Alcohol minimum pricing to be enforced from May
Spring date set for minimum unit pricing to tackle cheap harmful alcohol
Alcohol - PA
Measures to tackle cheap alcohol by setting a minimum price per unit will come into force from May 1, the Scottish Government has confirmed.
Minimum Unit Pricing was passed by the Scottish Parliament in 2012 but has been stalled by a lengthy legal battle by drinks manufacturers who want to protect cheap products.
The plans will mean a unit of alcohol will cost a minimum of 50p, meaning a bottle of wine will cost at least around £4.50 and a 70cl bottle of spirit such as whisky or vodka could not cost less than £14.
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However, the price of very cheap alcohol which causes the most damage in Scotland, such as super strength lager and white ciders would rise considerably.
Health Secretary Shona Robison said the 50p price decided five years ago would open to consultation, but that minimum unit pricing would come into effect "as soon as possible".
“There were 1,265 alcohol-related deaths last year, up 10 per cent on 2015, while just today we see statistics showing a 2 per cent annual increase in alcohol-related hospital stays," she said.
"These numbers are completely unacceptable. Behind every one of these statistics is a person, a family and a community.
“With alcohol on sale today at just 18 pence a unit, we have to act to tackle the scourge of cheap, high-strength drink that causes so much damage.
“Research shows a minimum unit price of 50 pence would cut alcohol-related deaths by 392 and hospital admissions by 8,254 over the first five years of the policy.
“I anticipate setting the minimum unit price at 50 pence per unit. We now want to hear from retailers, representative bodies and Licensing Standards Officers about the practicalities of implementation.”
The Scottish Conservatives back the measure, but only with the inclusion of a "sunset clause" which commits to reviewing it if it proves unsuccessful in reducing alcohol harm.
Deputy leader Jackson Carlaw said: “This is a welcome step and the Scottish Government is right to introduce this as soon as possible.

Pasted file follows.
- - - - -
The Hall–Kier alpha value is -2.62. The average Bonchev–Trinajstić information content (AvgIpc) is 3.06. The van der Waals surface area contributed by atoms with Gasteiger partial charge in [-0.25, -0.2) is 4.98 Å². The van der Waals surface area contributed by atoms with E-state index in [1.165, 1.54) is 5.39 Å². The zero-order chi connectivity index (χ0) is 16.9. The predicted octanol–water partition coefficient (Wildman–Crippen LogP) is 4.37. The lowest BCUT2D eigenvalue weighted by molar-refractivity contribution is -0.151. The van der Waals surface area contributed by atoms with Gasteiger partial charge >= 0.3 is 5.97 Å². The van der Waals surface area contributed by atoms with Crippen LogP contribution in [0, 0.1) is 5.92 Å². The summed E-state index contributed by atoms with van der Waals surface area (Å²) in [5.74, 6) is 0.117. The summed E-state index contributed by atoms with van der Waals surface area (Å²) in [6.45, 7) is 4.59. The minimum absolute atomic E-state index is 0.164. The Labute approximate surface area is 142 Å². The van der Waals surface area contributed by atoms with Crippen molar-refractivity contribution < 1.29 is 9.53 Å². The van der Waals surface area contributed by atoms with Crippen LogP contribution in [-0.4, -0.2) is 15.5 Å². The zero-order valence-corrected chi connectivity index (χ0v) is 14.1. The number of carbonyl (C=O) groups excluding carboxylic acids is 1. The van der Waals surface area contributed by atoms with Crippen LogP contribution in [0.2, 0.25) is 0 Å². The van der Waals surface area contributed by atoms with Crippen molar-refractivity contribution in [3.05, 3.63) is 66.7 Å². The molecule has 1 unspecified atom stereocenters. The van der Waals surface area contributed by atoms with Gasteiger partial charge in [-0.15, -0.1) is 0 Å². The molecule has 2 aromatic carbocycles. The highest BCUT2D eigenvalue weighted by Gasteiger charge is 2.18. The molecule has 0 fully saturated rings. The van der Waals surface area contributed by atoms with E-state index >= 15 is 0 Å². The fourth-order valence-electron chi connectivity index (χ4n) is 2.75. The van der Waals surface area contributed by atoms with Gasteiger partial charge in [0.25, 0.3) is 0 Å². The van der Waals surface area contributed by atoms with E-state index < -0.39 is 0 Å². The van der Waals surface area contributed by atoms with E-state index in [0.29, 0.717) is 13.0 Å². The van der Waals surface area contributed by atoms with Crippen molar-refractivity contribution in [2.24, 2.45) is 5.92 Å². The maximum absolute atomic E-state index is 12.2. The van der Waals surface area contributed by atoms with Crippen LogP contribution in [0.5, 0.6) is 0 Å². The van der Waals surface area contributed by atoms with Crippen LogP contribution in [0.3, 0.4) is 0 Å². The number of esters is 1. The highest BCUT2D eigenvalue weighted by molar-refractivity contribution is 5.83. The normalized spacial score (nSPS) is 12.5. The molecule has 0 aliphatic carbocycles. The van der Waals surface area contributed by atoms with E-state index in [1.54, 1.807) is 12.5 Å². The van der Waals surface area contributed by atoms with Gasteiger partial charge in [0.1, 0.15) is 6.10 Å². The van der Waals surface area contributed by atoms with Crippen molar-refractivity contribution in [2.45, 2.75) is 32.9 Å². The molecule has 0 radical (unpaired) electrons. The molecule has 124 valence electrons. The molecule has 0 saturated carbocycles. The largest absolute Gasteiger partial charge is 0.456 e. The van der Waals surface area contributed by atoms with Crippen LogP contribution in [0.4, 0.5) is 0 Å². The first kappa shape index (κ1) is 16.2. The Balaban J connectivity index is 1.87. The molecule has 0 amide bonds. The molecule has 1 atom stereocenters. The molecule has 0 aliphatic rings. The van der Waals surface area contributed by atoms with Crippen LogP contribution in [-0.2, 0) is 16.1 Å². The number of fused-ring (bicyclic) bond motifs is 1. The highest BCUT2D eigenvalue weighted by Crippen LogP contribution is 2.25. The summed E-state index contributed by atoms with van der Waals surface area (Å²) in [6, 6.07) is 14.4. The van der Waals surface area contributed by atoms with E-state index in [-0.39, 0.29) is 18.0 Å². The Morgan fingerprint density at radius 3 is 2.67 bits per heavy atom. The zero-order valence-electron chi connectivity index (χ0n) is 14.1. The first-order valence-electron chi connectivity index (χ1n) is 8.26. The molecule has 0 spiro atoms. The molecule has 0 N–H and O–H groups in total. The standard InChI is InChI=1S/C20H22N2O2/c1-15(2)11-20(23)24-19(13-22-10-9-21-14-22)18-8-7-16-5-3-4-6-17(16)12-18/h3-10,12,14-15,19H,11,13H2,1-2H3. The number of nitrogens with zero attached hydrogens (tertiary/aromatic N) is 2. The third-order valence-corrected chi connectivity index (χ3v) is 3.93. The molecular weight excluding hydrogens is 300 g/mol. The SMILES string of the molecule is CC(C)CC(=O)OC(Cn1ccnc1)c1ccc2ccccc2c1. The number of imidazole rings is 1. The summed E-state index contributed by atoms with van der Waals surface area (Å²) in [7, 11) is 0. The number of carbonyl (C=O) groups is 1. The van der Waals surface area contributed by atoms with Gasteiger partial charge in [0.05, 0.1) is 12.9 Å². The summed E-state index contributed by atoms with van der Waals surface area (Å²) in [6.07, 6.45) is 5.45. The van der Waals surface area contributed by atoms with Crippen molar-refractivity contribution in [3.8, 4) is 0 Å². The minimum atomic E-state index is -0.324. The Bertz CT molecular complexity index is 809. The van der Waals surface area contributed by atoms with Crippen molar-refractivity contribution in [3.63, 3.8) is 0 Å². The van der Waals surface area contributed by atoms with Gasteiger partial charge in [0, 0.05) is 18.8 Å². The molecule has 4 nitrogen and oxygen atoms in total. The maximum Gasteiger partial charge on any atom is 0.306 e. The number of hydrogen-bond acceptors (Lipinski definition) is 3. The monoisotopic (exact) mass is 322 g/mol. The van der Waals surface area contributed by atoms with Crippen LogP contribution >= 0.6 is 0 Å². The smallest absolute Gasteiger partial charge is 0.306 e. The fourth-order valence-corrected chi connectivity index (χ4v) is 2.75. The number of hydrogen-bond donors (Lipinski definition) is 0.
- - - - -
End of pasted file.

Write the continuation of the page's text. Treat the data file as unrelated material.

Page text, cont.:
“There is also a discussion to be had about the 50p rate. Not only is that figure now five years old, but will it be suitable for another five years as this policy develops?
“We sincerely hope this legislation leads to a reduction in the number of lives lost in Scotland to alcohol.
“This is also the first time a sunset clause has been used.
“It will be challenging to monitor the impact of this, and that’s something the Scottish Government will have to do very carefully over the coming years.
“But the sunset clause could also be a model for future controversial health legislation.”
The Scotch Whisky Association, who led the legal challenge, said it accepted the judgement and would "continue to work in partnership with the government and the voluntary sector to promote responsible drinking and to tackle alcohol-related harm".
Scottish Families Affected by Alcohol and Drugs have said the measure will encourage discussion about alcohol consumption within families.
Chief executive Justina Murray said: "We hope this progressive policy will kick-start a national conversation around alcohol and its impact on families, including the effects of price, marketing, and availability.
"The introduction of Minimum Unit Pricing means we can now focus on fully assessing the impact of price on what and how much people drink in Scotland.
"Along with our partners in the Alcohol Advocacy Coalition, we are calling for every child in Scotland to have the right to an alcohol-free childhood and we believe that Minimum Unit Pricing brings this a step closer.”
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